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FAIRBANKS TRIAL: Emergency workers found Dewey wounded in the snow

CROOKSTON -- In the murder trial of Thomas Fairbanks today, a Mahnomen, Minn., ambulance paramedic testified he found Deputy Christopher Dewey on the snowy ground in the driveway of a home across the street from Fairbanks' trailer home on that fr...

Mahnomen County Sheriff's Deputy Christopher Dewey

CROOKSTON -- In the murder trial of Thomas Fairbanks today, a Mahnomen, Minn., ambulance paramedic testified he found Deputy Christopher Dewey on the snowy ground in the driveway of a home across the street from Fairbanks' trailer home on that frigid February morning in 2009.

Fairbanks, 34, is charged with first-degree murder of a peace officer in the Feb. 18, 2009, shooting of Dewey, who died in hospice care Aug. 9, 2010, from complications of treatments for his gunshot injuries. Fairbanks also faces several other lesser charges, including assault on law enforcement officers during an ensuing standoff.

Dewey's partner, Deputy Chad Peterson called for an ambulance as soon as he found Dewey down near a house across the street from Fairbanks' home in Mahnomen.

Richard Crawford and Steve Olson responded in an ambulance from the Mahnomen Health Center a few blocks away.

"He wasn't moving, I thought he was dead. He wasn't breathing, I couldn't see any fog coming out of his mouth.," said Crawford. "I rolled him on to his left side, and then he tried to sit up. . He kept saying, 'Doug,' . . He had this fixed stare."


(Dewey's boss was Mahnomen County Sheriff Doug Krier, who has attended several days of the trial.)

A gunshot wound was apparent in Dewey's head, with an entry wound behind and above his right ear and an exit wound in this right forehead, Crawford said.

He also found an apparent gunshot wound in Dewey's torso, Crawford said.

It took three men to lift Dewey, who weighed 250 pounds, on to an ambulance cot in the driveway, and then to lift the cot into the ambulance. Crawford said he and his partner, Steve Olson, were on the scene only four minutes and had Dewey back to the hospital in seven minutes or less after they got the call.

In the hospital's emergency room, as they cut Dewey's clothes off, Olson found a bullet fragment "laying in his navel," and put it on a shelf and later gave it to an investigator,F he testified.

After about 25 minutes of trauma treatment, a "Life-Flight" helicopter team from Meritcare transported Dewey to Fargo, testified Erica Schmidt, the family nurse practioner in charge that day in the Mahnomen emergency room.

Defense attorneys for Fairbanks didn't cross-examine the medical witnesses Wednesday.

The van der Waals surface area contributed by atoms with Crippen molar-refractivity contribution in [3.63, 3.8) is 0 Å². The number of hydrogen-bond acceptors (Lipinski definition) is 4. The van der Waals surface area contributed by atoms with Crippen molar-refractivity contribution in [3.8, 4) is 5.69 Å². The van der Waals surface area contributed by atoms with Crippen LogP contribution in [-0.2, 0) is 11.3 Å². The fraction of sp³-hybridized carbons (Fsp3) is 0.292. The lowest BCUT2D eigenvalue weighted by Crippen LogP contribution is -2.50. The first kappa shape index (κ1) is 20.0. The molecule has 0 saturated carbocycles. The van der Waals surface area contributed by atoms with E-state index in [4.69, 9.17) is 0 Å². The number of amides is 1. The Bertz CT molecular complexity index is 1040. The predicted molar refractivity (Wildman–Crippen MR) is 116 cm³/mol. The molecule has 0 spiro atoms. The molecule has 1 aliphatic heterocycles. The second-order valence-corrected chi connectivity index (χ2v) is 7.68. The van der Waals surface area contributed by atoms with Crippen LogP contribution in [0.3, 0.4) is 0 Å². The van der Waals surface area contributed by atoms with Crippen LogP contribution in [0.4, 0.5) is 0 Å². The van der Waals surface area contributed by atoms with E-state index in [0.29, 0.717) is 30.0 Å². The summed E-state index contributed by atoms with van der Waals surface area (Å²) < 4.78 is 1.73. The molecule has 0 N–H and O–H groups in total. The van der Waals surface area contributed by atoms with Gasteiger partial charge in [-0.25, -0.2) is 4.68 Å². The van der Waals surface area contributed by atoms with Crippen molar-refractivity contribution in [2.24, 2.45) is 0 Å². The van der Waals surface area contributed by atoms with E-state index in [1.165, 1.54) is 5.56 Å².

But they are expected to have questions for other medical witnesses the prosecution is expected to call later this week, including the St. Cloud, Minn., physician who talked to Dewey's family about end-of-life decisions shortly before he died in hospice care in the home of his wife's parents.


Also testifying Wednesday was Karen Hyde, who with her husband and mother-in-law, owns Ideal Pawn in Bemidji. Hyde said she sold the 9 mm SIG-Sauer handgun used in Dewey's shooting to Jamie Stevens less than a month before the shooting.

Stevens was the girlfriend of Fairbanks, with whom she has a child, and told Hyde she wanEted the gun because she was moving into a rough neighborhood. Stevens is listed as a possible witness in the trial.

Earlier Wednesday, in cross-examining state crime scene expert Nat Pearlson, defense attorney Ed Hellekson aimed to show that some of the bullet evidence in Fairbanks home couldn't certainly be linked to Fairbanks on the day of Dewey's shooting.

In his opening argument, Hellekson told the jury Fairbanks was too intoxicated to form the criminal intent needed to commit first-degree murder.

Rounds fired from inside Fairbanks' home went out through windows with the blinds down, including one round that went out Fairbanks' kitchen window - while the blinds were down - into the outer wall of his adjacent entryway, Pearlson said.

Hellekson elicited testimony from Pearlson to the effect that ammunition and ammunition cases were not tested for finger prints and that Pearlson did not know when bullet holes and spent bullet fragments found in the home were caused by a firearm, or who fired the gun.

Prescription pill bottles and two empty rum bottles found in the home were not seized as evidence by the crime scene team, Pearlson testified in response to Hellekson's cross-examination.

Prosecutor Eric Schieferdecker, on re-direct, asked Pearlson if there was any reason to take those into evidence.


"Not that we knew at the time," Pearlson said.

The bloody knit cap and jacket Dewey was wearing when shot did not show evidence of a close-in gunshot, Pearlson said in response to Hellekson's questions.

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